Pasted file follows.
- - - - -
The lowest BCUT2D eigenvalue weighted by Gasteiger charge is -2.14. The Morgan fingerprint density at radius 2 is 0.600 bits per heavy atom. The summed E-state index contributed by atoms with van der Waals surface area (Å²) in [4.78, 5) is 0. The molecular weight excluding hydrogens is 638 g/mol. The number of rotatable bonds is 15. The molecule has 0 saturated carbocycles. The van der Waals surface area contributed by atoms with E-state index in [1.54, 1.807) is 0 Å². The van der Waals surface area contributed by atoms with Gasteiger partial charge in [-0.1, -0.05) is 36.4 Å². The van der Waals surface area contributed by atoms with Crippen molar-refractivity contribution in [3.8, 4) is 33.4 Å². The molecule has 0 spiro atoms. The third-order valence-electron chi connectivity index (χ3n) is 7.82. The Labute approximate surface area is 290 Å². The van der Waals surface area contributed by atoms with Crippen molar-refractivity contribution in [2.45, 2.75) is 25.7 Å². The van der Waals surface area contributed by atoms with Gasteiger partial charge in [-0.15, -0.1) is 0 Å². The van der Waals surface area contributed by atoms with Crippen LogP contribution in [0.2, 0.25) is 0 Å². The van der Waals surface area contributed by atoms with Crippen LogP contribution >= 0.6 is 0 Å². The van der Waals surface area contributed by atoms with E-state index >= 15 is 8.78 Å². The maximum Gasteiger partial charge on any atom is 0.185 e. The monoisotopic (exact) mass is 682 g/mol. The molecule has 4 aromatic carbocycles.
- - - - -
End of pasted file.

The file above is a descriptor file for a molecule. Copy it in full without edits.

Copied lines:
The lowest BCUT2D eigenvalue weighted by Gasteiger charge is -2.14. The Morgan fingerprint density at radius 2 is 0.600 bits per heavy atom. The summed E-state index contributed by atoms with van der Waals surface area (Å²) in [4.78, 5) is 0. The molecular weight excluding hydrogens is 638 g/mol. The number of rotatable bonds is 15. The molecule has 0 saturated carbocycles. The van der Waals surface area contributed by atoms with E-state index in [1.54, 1.807) is 0 Å². The van der Waals surface area contributed by atoms with Gasteiger partial charge in [-0.1, -0.05) is 36.4 Å². The van der Waals surface area contributed by atoms with Crippen molar-refractivity contribution in [3.8, 4) is 33.4 Å². The molecule has 0 spiro atoms. The third-order valence-electron chi connectivity index (χ3n) is 7.82. The Labute approximate surface area is 290 Å². The van der Waals surface area contributed by atoms with Crippen molar-refractivity contribution in [2.45, 2.75) is 25.7 Å². The van der Waals surface area contributed by atoms with Gasteiger partial charge in [-0.15, -0.1) is 0 Å². The van der Waals surface area contributed by atoms with Crippen LogP contribution in [0.2, 0.25) is 0 Å². The van der Waals surface area contributed by atoms with Crippen LogP contribution >= 0.6 is 0 Å². The van der Waals surface area contributed by atoms with E-state index >= 15 is 8.78 Å². The maximum Gasteiger partial charge on any atom is 0.185 e. The monoisotopic (exact) mass is 682 g/mol. The molecule has 4 aromatic carbocycles.